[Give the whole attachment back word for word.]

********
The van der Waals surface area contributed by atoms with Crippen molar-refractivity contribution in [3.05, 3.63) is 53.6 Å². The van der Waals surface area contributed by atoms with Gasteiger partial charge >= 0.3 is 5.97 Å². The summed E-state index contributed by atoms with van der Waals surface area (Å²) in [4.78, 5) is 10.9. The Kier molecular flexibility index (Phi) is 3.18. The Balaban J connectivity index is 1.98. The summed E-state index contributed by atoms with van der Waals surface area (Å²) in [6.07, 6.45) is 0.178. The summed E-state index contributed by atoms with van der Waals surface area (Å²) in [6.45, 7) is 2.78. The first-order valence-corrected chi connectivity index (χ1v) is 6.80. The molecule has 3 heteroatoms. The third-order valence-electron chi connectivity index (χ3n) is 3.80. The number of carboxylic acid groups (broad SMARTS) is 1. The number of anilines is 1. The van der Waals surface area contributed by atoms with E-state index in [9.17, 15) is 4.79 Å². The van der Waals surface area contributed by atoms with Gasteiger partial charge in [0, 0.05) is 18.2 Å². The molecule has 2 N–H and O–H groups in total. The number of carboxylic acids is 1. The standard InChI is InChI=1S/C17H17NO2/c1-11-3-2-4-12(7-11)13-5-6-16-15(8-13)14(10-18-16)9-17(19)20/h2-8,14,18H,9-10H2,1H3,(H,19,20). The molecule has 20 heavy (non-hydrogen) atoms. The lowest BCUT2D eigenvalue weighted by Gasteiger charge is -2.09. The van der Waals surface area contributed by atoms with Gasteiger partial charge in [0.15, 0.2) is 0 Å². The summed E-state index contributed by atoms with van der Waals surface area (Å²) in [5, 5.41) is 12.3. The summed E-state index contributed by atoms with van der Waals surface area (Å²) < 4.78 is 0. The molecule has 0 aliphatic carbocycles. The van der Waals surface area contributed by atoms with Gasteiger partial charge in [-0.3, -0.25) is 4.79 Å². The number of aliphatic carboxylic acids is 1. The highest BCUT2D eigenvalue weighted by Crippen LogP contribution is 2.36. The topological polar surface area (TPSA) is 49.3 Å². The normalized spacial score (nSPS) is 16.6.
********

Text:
The van der Waals surface area contributed by atoms with Crippen molar-refractivity contribution in [3.05, 3.63) is 53.6 Å². The van der Waals surface area contributed by atoms with Gasteiger partial charge >= 0.3 is 5.97 Å². The summed E-state index contributed by atoms with van der Waals surface area (Å²) in [4.78, 5) is 10.9. The Kier molecular flexibility index (Phi) is 3.18. The Balaban J connectivity index is 1.98. The summed E-state index contributed by atoms with van der Waals surface area (Å²) in [6.07, 6.45) is 0.178. The summed E-state index contributed by atoms with van der Waals surface area (Å²) in [6.45, 7) is 2.78. The first-order valence-corrected chi connectivity index (χ1v) is 6.80. The molecule has 3 heteroatoms. The third-order valence-electron chi connectivity index (χ3n) is 3.80. The number of carboxylic acid groups (broad SMARTS) is 1. The number of anilines is 1. The van der Waals surface area contributed by atoms with E-state index in [9.17, 15) is 4.79 Å². The van der Waals surface area contributed by atoms with Gasteiger partial charge in [0, 0.05) is 18.2 Å². The molecule has 2 N–H and O–H groups in total. The number of carboxylic acids is 1. The standard InChI is InChI=1S/C17H17NO2/c1-11-3-2-4-12(7-11)13-5-6-16-15(8-13)14(10-18-16)9-17(19)20/h2-8,14,18H,9-10H2,1H3,(H,19,20). The molecule has 20 heavy (non-hydrogen) atoms. The lowest BCUT2D eigenvalue weighted by Gasteiger charge is -2.09. The van der Waals surface area contributed by atoms with Gasteiger partial charge in [0.15, 0.2) is 0 Å². The summed E-state index contributed by atoms with van der Waals surface area (Å²) in [5, 5.41) is 12.3. The summed E-state index contributed by atoms with van der Waals surface area (Å²) < 4.78 is 0. The molecule has 0 aliphatic carbocycles. The van der Waals surface area contributed by atoms with Gasteiger partial charge in [-0.3, -0.25) is 4.79 Å². The number of aliphatic carboxylic acids is 1. The highest BCUT2D eigenvalue weighted by Crippen LogP contribution is 2.36. The topological polar surface area (TPSA) is 49.3 Å². The normalized spacial score (nSPS) is 16.6.